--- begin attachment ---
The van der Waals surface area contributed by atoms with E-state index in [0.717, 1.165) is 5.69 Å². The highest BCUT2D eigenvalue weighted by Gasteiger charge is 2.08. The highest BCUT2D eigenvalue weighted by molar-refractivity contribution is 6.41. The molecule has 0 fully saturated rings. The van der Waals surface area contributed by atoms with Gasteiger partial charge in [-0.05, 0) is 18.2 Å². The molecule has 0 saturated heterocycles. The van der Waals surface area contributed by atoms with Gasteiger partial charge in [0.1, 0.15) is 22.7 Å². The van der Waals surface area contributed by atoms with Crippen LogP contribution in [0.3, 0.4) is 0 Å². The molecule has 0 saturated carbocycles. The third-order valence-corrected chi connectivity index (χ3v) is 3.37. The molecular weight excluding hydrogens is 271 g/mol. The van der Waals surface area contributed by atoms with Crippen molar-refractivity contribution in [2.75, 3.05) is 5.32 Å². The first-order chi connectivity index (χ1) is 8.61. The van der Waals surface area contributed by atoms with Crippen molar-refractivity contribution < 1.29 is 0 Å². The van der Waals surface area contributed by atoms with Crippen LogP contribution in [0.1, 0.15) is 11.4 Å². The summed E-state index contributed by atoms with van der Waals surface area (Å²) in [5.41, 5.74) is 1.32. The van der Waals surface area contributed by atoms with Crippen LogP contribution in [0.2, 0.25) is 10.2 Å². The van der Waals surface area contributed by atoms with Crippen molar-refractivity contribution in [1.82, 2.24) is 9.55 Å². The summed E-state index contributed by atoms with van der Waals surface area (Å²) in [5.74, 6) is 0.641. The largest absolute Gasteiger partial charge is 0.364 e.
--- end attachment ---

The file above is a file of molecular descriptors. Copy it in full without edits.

The van der Waals surface area contributed by atoms with E-state index in [0.717, 1.165) is 5.69 Å². The highest BCUT2D eigenvalue weighted by Gasteiger charge is 2.08. The highest BCUT2D eigenvalue weighted by molar-refractivity contribution is 6.41. The molecule has 0 fully saturated rings. The van der Waals surface area contributed by atoms with Gasteiger partial charge in [-0.05, 0) is 18.2 Å². The molecule has 0 saturated heterocycles. The van der Waals surface area contributed by atoms with Gasteiger partial charge in [0.1, 0.15) is 22.7 Å². The van der Waals surface area contributed by atoms with Crippen LogP contribution in [0.3, 0.4) is 0 Å². The molecule has 0 saturated carbocycles. The third-order valence-corrected chi connectivity index (χ3v) is 3.37. The molecular weight excluding hydrogens is 271 g/mol. The van der Waals surface area contributed by atoms with Crippen molar-refractivity contribution in [2.75, 3.05) is 5.32 Å². The first-order chi connectivity index (χ1) is 8.61. The van der Waals surface area contributed by atoms with Crippen molar-refractivity contribution < 1.29 is 0 Å². The van der Waals surface area contributed by atoms with Crippen LogP contribution in [0.1, 0.15) is 11.4 Å². The summed E-state index contributed by atoms with van der Waals surface area (Å²) in [5.41, 5.74) is 1.32. The van der Waals surface area contributed by atoms with Crippen LogP contribution in [0.2, 0.25) is 10.2 Å². The van der Waals surface area contributed by atoms with Crippen molar-refractivity contribution in [1.82, 2.24) is 9.55 Å². The summed E-state index contributed by atoms with van der Waals surface area (Å²) in [5.74, 6) is 0.641. The largest absolute Gasteiger partial charge is 0.364 e.